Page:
Let's Dance!


In Scratch, sprite behaviors are a form of program output. Up until now, we’ve only “heard” output in the form of play sound blocks. However, sprites can do much more than sing (or meow).

The programming blocks located in the Motion tab will affect the sprite’s state—its location (i.e., where it is) and/or orientation (i.e., which way it’s facing). Two of the most commonly used of these blocks are the following:

Moving Turning

Two important things to note about these blocks:

  1. The blocks instruct the sprite to move relative to its state where it is before the block is executed. In other words, you can click on the sprite and drag it somewhere, and move [10] steps will still function correctly and move the sprite 10 steps from its present state. The same is true for turn blocks—no matter which direction the sprite is currently facing, turn [15] degrees will still function correctly.
  2. The number of steps or degrees is customizable. The “holes” in the programming blocks, where a selection can be made, are called parameters. Scratch will allow negative parameters in these motion blocks.

Hypothesize what the following will do:

Implement it and test it out. Were you right? What effect does turning a negative number of degrees have on the sprite?

Motion Combinations

Motion blocks can be combined much like Sound blocks. Hypothesize and test what the following sequence of blocks will do:


Try to figure out the relationship between the blocks on the left and the buttons on the right. These buttons can be helpful to get the characters to face each other.

Blocks Buttons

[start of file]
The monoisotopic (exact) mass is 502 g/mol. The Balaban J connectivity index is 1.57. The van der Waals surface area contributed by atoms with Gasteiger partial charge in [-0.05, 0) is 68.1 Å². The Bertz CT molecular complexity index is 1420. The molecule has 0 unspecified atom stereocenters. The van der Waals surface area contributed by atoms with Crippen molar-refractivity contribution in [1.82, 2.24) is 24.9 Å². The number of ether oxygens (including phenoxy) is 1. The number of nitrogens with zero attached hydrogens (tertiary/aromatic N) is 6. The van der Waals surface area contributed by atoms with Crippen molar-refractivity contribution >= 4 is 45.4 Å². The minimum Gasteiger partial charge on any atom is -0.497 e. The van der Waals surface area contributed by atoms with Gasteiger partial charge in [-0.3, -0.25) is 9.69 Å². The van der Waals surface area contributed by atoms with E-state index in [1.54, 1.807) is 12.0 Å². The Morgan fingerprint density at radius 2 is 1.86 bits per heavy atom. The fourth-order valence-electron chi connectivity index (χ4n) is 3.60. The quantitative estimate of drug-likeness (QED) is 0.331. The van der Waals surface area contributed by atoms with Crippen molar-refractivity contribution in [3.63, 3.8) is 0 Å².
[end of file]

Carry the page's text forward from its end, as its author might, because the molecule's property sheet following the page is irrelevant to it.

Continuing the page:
Sound and motion need not be separate. Sequences of blocks that combine the two (and other types of behaviors) can be created by switching among the tabs and selecting the blocks you wish to combine. The example dance sequence uses four types of blocks:

  • The brown Control block handles the green flag event, so the program knows when to start and what to do once it has started.
  • The magenta Sound blocks output audio drum beats.
  • The blue Motion blocks change the sprite’s location and orientation.
  • The purple Looks blocks change the sprite’s appearance.
    • Each sprite may have multiple ‘costumes’ associated with it. The default ‘Scratch the Cat’ sprite has two—you can view them by clicking on the ‘Costumes’ tab, then you can switch to a particular costume by name or simply choose next costume to alternate between them.


Your job is to remix some starter Scratch code to make it a dance all your own! In the Unit 1 activity, Flow Patterns, you explored the basic components that can constructs any algorithm: sequence, selection, and iteration. Your “dance” that you make will be an example of an algorithm built using only sequencing.

  1. Open a new Scratch project.
  2. Recreate the following Scratch starter code in your Scratch project.
  3. Modify the code and remix it into your own dance!
  4. Share your Scratch dance with a classmate. Describe the modifications you made, and give your dance a name.